But her collection covers a broad range of topics: for many years she taught economic history at Wits University, so she has economic histories of Germany, Japan, India, the United States and the United Kingdom. Run your excited finger along the shelves: banking, business, history, economics, architecture, travel, the Anglo-Boer War, biography, Africana, Rhodesiana, military history, large books on cartography . . .
“I don't go for rare books,” she says, “I go for areas of interest, or a particular author.” But that doesn't mean she hasn't got rare books – she has, probably dozens of them, like The Gold Mines of the Rand, by Hatch and Chalmers, published in 1895. Or, A Guide to Natal, published in 1890. Or, the two 1953 edition volumes of William Burchell's Travels in the Interior of Southern Africa (originally published in 1823). Or a signed copy of the two volumes of The Autobiography of John Hays-Hammond, the man who managed Cecil John Rhodes’s gold mines, and was believed to have sparked the Jameson Raid.
Books published by Balkema and the Folio Society are precious too, she says.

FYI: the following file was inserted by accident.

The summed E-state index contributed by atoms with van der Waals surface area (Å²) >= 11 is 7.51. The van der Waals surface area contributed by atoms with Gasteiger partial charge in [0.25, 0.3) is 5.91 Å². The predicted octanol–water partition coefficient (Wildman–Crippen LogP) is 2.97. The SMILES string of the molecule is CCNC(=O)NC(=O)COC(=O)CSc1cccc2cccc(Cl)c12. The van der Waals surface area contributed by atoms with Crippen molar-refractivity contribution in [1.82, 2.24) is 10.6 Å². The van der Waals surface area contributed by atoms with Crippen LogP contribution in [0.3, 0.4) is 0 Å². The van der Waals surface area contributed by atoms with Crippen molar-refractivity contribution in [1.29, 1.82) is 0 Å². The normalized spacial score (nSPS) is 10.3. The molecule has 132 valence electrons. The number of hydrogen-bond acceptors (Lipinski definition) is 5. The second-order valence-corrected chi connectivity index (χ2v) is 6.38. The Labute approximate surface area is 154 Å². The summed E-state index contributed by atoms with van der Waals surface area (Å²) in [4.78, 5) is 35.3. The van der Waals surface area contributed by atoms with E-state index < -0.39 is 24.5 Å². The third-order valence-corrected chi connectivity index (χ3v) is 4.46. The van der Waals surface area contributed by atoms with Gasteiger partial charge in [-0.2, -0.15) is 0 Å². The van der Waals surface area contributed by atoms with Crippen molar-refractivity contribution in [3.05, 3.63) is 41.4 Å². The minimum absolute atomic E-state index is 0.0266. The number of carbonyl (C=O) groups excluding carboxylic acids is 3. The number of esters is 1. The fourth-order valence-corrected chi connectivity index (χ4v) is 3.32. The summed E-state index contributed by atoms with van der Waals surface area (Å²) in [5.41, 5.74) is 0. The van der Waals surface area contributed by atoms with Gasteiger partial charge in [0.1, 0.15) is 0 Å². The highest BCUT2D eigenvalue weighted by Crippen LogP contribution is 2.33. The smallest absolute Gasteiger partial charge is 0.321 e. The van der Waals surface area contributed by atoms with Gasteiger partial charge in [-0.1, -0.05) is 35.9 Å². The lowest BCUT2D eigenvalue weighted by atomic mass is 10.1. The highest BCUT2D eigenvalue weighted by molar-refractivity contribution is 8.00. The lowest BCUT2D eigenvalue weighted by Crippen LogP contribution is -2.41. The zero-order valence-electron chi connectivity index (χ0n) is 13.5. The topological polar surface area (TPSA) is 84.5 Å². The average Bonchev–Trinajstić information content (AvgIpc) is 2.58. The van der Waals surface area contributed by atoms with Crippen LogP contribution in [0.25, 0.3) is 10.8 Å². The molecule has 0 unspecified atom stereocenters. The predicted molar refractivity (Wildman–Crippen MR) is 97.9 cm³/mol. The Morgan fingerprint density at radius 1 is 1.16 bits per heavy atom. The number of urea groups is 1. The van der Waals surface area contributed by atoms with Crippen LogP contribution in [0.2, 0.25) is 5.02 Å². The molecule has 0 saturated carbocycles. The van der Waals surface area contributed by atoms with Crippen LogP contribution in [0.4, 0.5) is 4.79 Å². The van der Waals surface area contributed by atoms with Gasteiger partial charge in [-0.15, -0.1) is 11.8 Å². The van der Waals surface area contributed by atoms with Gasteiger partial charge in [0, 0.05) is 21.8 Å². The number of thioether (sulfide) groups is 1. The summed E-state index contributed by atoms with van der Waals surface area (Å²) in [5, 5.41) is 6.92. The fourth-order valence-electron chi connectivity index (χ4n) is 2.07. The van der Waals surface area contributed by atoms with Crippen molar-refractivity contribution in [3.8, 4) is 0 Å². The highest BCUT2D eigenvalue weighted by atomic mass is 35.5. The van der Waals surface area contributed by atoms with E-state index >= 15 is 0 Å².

Born in England
Munro was born in England - her mother was a “war bride” - and she was born at the end of the Second World War. When she was two years old her parents emigrated to South Africa. The Munro family settled in Kew, Johannesburg, and her father worked at the Modderfontein dynamite factory. He worked for the Royal Air Force, ensuring planes were operational for training RAF pilots. Later he trained as a fitter and turner in Rhodesia, and went on to work for South African chemicals group AECI for 38 years.
“He was absolutely honest. He was self-taught and studied at night and worked his way up. I think he always wished he could be an academic but he was always a reader and gave me that love,” she says.